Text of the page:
Generally, ferns and other moisture-loving houseplants are great for a closed terrarium since they thrive in more humid environments. Small succulents and cacti also do well in a closed terrarium as long as they are not overwatered.

You can also go for trendy plants such as Baby Tears, Pilea, and Peperomias. Exotic epiphytes and low-growing nerve plants are good choices as well.

A woman smiling while holding a closed terrarium.
It is also essential to select plants of similar sizes so that the enclosure does not become overcrowded.

When selecting plants for your closed terrarium, ensure they are compatible with the environment.

Research each plant you are considering and consider whether it can survive in a more humid environment. It is also essential to select plants of similar sizes so that the enclosure does not become overcrowded.

Key Closed Terrarium Care Tips

Now that you understand how closed terrariums work and which plants are suitable, it is time to learn how to maintain them. Here are some tips for keeping your terrarium in good condition:

Watch Your Watering

Close terrarium plants are highly sensitive to excess water. In fact, overwatering them is riskier than underwatering. It is relatively easy to overwater your closed terrarium but quite challenging to fix the damage that follows.

Therefore, it is good to understand your terrarium’s watering needs and only add water at the right time. Use a spray bottle or mister to water your plants as evenly as possible.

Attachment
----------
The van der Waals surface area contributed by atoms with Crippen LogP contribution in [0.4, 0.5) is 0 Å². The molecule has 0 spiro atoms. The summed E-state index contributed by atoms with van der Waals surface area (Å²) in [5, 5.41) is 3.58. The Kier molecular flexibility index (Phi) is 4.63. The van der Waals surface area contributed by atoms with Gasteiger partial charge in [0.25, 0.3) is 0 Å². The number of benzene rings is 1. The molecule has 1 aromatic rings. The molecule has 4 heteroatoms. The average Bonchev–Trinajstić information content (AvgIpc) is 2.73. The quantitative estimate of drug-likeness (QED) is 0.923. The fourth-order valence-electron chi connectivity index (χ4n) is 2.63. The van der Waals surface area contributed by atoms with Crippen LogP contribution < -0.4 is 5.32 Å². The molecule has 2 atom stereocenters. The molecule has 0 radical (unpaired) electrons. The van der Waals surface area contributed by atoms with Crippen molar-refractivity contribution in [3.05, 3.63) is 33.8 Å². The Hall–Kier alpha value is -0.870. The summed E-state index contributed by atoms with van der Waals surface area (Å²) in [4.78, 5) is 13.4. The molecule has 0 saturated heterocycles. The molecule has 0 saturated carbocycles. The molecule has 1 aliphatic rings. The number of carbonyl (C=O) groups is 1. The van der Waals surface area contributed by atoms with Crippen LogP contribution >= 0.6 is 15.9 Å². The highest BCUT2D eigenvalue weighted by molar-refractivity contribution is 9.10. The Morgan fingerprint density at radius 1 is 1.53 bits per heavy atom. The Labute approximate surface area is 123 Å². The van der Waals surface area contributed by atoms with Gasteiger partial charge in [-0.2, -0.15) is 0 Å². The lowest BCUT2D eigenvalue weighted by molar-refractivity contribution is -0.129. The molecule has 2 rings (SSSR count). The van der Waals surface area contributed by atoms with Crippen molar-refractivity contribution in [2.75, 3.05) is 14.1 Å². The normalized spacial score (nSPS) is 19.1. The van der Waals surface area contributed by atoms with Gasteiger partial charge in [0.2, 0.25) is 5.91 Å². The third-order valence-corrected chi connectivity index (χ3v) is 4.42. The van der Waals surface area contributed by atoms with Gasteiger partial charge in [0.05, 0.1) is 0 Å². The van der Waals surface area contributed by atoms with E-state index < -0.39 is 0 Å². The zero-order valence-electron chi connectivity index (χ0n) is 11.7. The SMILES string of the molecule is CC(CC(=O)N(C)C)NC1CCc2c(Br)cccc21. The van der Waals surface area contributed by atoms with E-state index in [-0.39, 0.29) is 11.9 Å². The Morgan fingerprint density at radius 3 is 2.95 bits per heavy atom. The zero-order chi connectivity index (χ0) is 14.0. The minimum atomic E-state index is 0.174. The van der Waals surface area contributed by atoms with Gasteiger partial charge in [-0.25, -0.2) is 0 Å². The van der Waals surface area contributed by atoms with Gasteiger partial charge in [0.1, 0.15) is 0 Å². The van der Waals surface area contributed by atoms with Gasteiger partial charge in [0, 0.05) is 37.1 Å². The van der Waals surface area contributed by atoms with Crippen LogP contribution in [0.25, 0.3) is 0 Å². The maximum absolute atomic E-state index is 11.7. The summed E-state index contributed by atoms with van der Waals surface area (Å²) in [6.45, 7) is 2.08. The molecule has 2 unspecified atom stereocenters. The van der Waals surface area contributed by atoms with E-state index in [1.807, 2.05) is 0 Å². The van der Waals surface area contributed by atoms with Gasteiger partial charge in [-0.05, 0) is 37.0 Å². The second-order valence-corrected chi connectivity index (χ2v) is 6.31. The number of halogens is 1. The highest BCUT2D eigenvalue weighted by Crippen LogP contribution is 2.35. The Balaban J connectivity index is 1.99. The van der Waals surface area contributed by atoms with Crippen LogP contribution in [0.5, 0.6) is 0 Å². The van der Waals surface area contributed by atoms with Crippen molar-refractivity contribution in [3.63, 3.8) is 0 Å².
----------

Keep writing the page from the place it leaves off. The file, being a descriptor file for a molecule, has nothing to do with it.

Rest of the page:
The presence of heavy condensation on the glass wall is a vital sign of overwatering, but it is not the only one.

A jar converted to a closed terrarium.
Overwatering them is riskier than underwatering.

Keep in mind that your soil should never be saturated. Your plants only need a light misting to thrive. If the soil appears dark and wet, open up your terrarium and let it dry before things get out of hand.

Although the individual care of your closed terrarium plant will mostly depend on the plant species you have, it is relatively safe to maintain consistent light moisture for better results.

If you use a drainage layer, check how full it is. Ideally, you should have no water pooling in there. If there is water, you need to open your terrarium and let it evaporate.

Provide Adequate Light

Since closed terrariums are mostly lightproof, they require artificial light for plants to grow.

Depending on where it is placed, you may want to get a small LED lamp or a fluorescent light that provides enough illumination.

LED lights are the ideal choice since they do not generate too much heat that can damage your plants’ delicate environment. Also, you need to keep the light on for about 8-10 hours a day for better growth.

Watch Out for Signs of Mold

Mold is the biggest enemy when it comes to taking care of your closed terrarium. Mold tends to thrive in relatively hot and humid environments. It only takes a couple of weeks for it to ruin your beautiful environment.

However, a single mold spot in your closed terrarium doesn’t spell a disaster because mold is part of a natural decomposition cycle.

A woman brushing the plant in a Terrarium.
It is always good to tackle the mold at its source.

The spot will always disappear after a couple of weeks, and everything will be fine. Getting some air into your terrarium can hasten the process.